Educators are sharers, and School Librarians are super-sharers as evidenced by the 11,000+ members of LM_NET listserv. Through my 13+ years as a Middle School Librarian I’ve created documents for Library Lessons through online service providers and freely offer these links and documents to other School Librarians who need new ideas.
After retiring I began to update and save my Library Lessons and administrative documents to Google Drive, which was openly shared with anyone to whom I sent the links. Then I realized I could earn some extra retirement money by selling my lessons on Teachers Pay Teachers. Their goal is “to make the expertise and wisdom of all the teachers in the world available to anyone, anywhere, at any time” and they provide an online “marketplace where teachers share, sell, and buy original educational resources.”
I established a brand—”No Sweat Library Lessons“—and since TPT asks sellers to give away their first upload, I offered, for free, my Library Lesson Planner Template which I’d amalgamated from the best of other planners I’d used over the years. For a small charge I also offer my Library Orientations and other lessons, and I’m adding more as I update lessons to current NSLS standards.
Now lately I’ve been pondering the growing trend toward Open Educational Resources. What is OER? First proposed at a UNESCO conference in 2000, it became reality a year later when Massachusetts Institute of Technology (MIT) put their 2,000 courses online. Making this university-level content available began what the MIT president called “the global intellectual commons” and since then more than 300 colleges and universities around the world have contributed OER courseware and materials. The purpose is best expressed on the Open Education Consortium-About Us webpage:
…probably the most basic characteristic of education … is sharing knowledge, insights and information with others, upon which new knowledge, skills, ideas and understanding can be built. Open Education combines the traditions of knowledge sharing and creation with 21st century technology to create a vast pool of openly shared educational resources.
Public K-12 education has stepped into the OER movement through the OER Commons, which offers over 40,000 items for primary and secondary educators. Most importantly for us, the Open Educational Resources initiative doesn’t just mean access to free—as in no-cost—materials but it also means free as in openly licensed, that is, teachers or students can copy, modify, and redistribute OER materials! As a partner with FutureReady Schools and FutureReady Librarians, OER Commons promotes research-based and personalized lessons that comply with ESSA and with Common Core ELA and Math Standards, NextGen Science Standards, the C3 Framework for Social Studies, and AASL National Standards for School Libraries.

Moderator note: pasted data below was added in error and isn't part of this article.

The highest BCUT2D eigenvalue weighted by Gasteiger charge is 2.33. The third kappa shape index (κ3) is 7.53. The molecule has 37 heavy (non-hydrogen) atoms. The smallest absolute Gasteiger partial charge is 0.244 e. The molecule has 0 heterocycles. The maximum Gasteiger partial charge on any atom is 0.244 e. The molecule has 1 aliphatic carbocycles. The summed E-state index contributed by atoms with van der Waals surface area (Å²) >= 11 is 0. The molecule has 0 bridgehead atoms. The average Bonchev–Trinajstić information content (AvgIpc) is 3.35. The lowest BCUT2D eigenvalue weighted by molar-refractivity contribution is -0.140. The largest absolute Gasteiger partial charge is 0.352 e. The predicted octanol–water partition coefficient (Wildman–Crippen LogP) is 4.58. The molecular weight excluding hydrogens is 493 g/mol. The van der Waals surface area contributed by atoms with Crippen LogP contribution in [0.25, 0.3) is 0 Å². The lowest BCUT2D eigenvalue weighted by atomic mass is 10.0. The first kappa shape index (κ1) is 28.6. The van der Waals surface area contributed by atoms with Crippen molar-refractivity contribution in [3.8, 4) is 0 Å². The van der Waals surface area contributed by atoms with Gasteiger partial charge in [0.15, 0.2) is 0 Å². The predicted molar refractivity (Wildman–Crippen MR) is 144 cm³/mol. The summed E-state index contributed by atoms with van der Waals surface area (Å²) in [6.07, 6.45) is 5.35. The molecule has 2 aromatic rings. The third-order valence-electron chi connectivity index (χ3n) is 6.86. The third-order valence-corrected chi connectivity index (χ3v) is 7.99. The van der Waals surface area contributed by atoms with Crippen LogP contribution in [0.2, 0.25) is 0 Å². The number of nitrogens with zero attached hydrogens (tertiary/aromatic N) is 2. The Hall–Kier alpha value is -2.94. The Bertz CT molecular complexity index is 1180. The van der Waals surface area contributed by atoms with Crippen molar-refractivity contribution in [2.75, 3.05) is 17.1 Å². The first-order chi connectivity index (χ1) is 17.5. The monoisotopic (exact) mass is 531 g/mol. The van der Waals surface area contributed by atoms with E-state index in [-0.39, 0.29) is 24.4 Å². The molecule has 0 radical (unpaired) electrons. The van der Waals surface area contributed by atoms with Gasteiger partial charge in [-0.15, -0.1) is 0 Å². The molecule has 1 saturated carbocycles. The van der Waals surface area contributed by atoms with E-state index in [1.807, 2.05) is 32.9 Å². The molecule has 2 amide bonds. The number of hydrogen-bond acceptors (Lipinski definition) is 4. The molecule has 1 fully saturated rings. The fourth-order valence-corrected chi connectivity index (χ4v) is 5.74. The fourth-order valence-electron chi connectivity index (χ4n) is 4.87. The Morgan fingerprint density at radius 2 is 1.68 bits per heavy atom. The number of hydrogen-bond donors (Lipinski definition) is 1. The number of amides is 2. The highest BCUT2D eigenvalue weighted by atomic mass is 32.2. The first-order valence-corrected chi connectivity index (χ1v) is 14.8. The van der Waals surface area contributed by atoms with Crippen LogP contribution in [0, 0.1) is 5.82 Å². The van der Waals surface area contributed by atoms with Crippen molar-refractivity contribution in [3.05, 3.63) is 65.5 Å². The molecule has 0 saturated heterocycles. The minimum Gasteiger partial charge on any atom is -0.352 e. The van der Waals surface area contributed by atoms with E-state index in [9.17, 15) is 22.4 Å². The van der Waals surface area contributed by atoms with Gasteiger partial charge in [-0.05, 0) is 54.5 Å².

So, now I’m very conflicted. Do I want to spend time developing a marketing brand and strategy to generate a supplemental income from TPT or do I want to remain faithful to my inherent desire as an educator/librarian to freely share my materials with others? I’ll have to put in the work to update stuff regardless of which I choose, and since I’m no creative artist I’ll also need to use openly licensed graphics either way. Which brings me around (finally) to the point of this blog article—to give something away.
Problem solving skills are needed for so many decisions we have to make as students and as adults. It’s our responsibility as educators to prepare students for the variety of problem-solving and decision-making circumstances they will encounter, not just for current classwork—especially project-based learning—but throughout their education, career, and life. I’ve discovered that problematic situations vary, so each one requires a slightly different method to arrive at a solution.
Several problem-solving models are common to education and each is touted by creators and supporters as the best one. I created a grid comparing 14 different Problem Solving Models in order to determine the best one for the problem at hand. I taught at least 2 different PSMs to my middle school students each year that I had them, so I felt confident they would be able to approach each new problem with a reliable decision-making strategy. Please feel free to download my free Problem Solving Models Comparison Chart PDF as a reference tool for research, design, projects, and other assignments that need information and decision-making.
Now I have another decision … which model help me to determine how to distribute my Library Lessons and Library Management documents between TPT vs. OER …
Some more OER online sources:
The 5Rs of OER: Retain, Reuse, Revise, Remix, and Redistribute. Some examples include:
- Retain: House them in a digital cloud space, such as Google Drive.
- Reuse: Once in a digital cloud space, the teacher has access to frequent use as needed.
- Revise: Teachers make edits so that the content best fits the readiness needs of their students.
- Remix: In some cases, content is taken from one source like a lesson or online textbook, and merged into something completely different, such as a video, which is more accessible to the learner.
- Redistribute: Acquired resources can be shared with as many people as desired, without a cap on numbers.